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The Garden in July


The garden in July is abundant. Full. Verging on unkempt. I can find time to give things a haircut, like the wisteria on the arbor above, but then the heat kicks in and knocks me out, so clean up happens later.  Good thing it’s been to hot to really sit out on our lovely patio anyway, as those wisteria trimmings were there for a few days.

There is always a pile of something needing to be picked up and composted. Weeds I’ve pulled out and left laying about during trips out with the dog, half-trimmed plants (the Salvia just reached its massive trim time). Maintained in stages, that’s the garden in July.

The lilacs I put in our first year here are desperately trying to take out our neighbor’s garage. I have them nearly half-way trimmed, taking off about 18″ all round. I’m going to hack at them some more tomorrow, as it’s cooled down here substantially this week. Hacking at things is my general trimming process. It seems to work.


 My grasses and perennials look fantastic though. They got much taller this year with all the early rain.

south yard

The willow hut is falling apart. When half of it didn’t grow this spring I decided to cover that by using it as a trellis for the cucumbers and beans. Those cucumbers are taking it down. Oh well.

willow dome far falling

baby cucumbers

I don’t know what’s going on with the beans. The plants are huge, but I have yet to see any flowers on them, let alone a bean. I’ve never grown beans before, perhaps this is usual?

willow dome

I do love this view though.


spring garden 2013 001

Cliché, I know. Still, I love the garden in the spring. This moment particularly. It’s just on the edge. Everything is tidy, contained. This time next month it will be a slightly overgrown riot, two months from now it will be out of control. And I will be a little tired of its excess. Right now, however, I revel in the plants I’ve forgotten. The ones, like these peonies, that look like they may finally be coming into their own (this is their fourth spring, last year was the first time I got any blooms). After starting from scratch when we removed the asphalt and concrete that covered everything 6 years ago, each spring I get a sense of what it is becoming. And despite our urban alley view of electrical posts and wires, what it is becoming is beautiful. Weeds and all.

garden collage

Garden Dreaming

comment-page-1 - Copy I cannot stop staring at this gorgeous small garden Nicole posted today. What I wouldn’t give to have a balcony view that looked over that patio through some cherry blossoms. And since our still chilly and very thunderstorm-y weather prevents me from getting my hands dirty, I’ve just been pinning garden images all over the place (you’ll find the links for these on my pinterest board). d4a844c07e8bb3c437ba3940a8aabc54 - Copy c20216adc71de3313cd02be25febf21a - Copy I see small paths with lush plantings (maybe in the side yards?) in our future. And adding one or two small patios using simple concrete squares. That should give me a good arm workout. What are your garden plans this year?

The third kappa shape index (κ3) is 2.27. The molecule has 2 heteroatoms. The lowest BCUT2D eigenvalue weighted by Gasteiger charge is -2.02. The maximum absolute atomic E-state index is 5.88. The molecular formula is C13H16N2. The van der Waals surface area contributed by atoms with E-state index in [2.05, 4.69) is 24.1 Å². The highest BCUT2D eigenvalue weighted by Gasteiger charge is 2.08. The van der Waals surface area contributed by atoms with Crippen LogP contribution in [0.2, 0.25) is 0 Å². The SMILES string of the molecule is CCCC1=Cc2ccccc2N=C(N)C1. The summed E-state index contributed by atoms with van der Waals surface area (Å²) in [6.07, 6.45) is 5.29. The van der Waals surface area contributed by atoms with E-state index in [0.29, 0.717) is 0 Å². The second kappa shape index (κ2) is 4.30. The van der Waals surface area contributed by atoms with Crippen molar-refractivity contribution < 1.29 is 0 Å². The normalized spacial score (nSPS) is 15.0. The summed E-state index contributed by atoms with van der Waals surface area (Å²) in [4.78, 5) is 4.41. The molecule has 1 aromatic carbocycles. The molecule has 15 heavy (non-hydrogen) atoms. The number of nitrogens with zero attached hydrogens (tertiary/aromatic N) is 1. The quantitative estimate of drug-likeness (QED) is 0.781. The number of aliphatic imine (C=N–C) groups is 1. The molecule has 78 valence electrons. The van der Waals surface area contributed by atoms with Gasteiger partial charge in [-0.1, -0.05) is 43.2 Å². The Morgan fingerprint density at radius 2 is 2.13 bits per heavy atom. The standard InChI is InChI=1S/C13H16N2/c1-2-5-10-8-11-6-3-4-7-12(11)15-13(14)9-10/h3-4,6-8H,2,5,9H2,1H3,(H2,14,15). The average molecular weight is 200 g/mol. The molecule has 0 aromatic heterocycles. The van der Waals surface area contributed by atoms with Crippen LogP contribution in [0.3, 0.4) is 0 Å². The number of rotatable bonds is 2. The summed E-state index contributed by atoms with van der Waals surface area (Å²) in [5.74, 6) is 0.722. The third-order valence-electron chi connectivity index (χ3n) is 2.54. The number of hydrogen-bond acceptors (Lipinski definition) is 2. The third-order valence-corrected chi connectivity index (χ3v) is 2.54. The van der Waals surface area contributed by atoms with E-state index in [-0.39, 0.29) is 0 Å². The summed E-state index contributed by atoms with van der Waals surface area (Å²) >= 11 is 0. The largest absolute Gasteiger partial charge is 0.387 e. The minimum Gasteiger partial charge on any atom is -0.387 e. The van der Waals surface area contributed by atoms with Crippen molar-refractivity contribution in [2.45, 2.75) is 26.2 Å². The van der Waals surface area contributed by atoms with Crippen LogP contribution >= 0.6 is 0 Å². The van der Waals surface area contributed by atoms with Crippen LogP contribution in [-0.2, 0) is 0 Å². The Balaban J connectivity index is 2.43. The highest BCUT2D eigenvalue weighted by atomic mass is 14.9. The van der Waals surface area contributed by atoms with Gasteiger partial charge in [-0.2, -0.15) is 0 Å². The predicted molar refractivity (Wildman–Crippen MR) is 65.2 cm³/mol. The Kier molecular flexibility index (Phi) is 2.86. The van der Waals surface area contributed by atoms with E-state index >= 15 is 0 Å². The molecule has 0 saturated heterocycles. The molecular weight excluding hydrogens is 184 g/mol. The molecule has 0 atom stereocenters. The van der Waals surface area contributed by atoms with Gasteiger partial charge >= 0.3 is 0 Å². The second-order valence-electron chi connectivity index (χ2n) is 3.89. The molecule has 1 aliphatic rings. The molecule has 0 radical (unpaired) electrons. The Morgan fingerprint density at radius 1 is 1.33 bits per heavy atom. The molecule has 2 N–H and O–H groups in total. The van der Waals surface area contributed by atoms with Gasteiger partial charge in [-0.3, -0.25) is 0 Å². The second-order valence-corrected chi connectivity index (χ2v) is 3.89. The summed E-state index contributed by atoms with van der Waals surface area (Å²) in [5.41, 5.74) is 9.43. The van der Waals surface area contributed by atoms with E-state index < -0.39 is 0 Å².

Kid Crafts: Make a Terrarium

how to make a terrarium with kids

Emmeth and I wandered into West Elm this weekend (looking at their curtains, I’m still undecided) and she was captivated by their terrariums. We had still had rocks, lichen and soil at home from her birthday party last year, so I let her pick out a container and some plants to make a larger terrarium together. She didn’t really need my assistance though, so I served as documentarian. I even made a little Vine film of the process, although it seems to be sideways. Have you jumped on the vine app? This was my first video and it was really fun.

In case you’ve been living under a rock during the current terrarium craze, Emm and I put together a little tutorial for you. Truthfully, we left out some steps, but I’ve found that for open terraria like we’ve made, the charcoal and sand aren’t vital. If you want a true tutorial though, complete with video, Nicole has a great post on making a terrarium.

First, gather your materials. We had river rocks, succulent medium and a selection of plants. Choose plants with a variety of textures and heights to add interest to your finished work.
succulents close

Place a layer of rocks on the bottom of the vessel. Cover them with a layer of sand or other appropriate medium. Ours is a very dry potting medium suitable for succulents. Carefully place your plants in the soil or sand. Succulents are fragile, so be careful not to lose any leaves.

arrange plants

Tuck additional soil and rocks around the plants to stabilize and create your landscape. Finish the terrarium with lichen, small figurines or pebbles. Lichen is traditionally used in wet terrariums (ours is dry) that are planted with ferns and such, but if left dry it will do fine here. Emmeth liked the textural contrast with the spikey succulents she choose.

finished terrarium

And there you go. A simple indoor gardening project that looks fabulous. She’s super proud of it and was even more pleased that we’ll be keeping it out where she can show it off to any and all guests.

On another note, one of you lovely people nominated me for a Homie, Apartment Therapy’s annual award for blogs. Several more of you seem to have voted for me. I am beyond flattered, thank you! And if you’re so inclined, head over and vote for Designing Around, either for best home design and inspiration blog (seriously?) or best home project and diy blog (or, you know, both).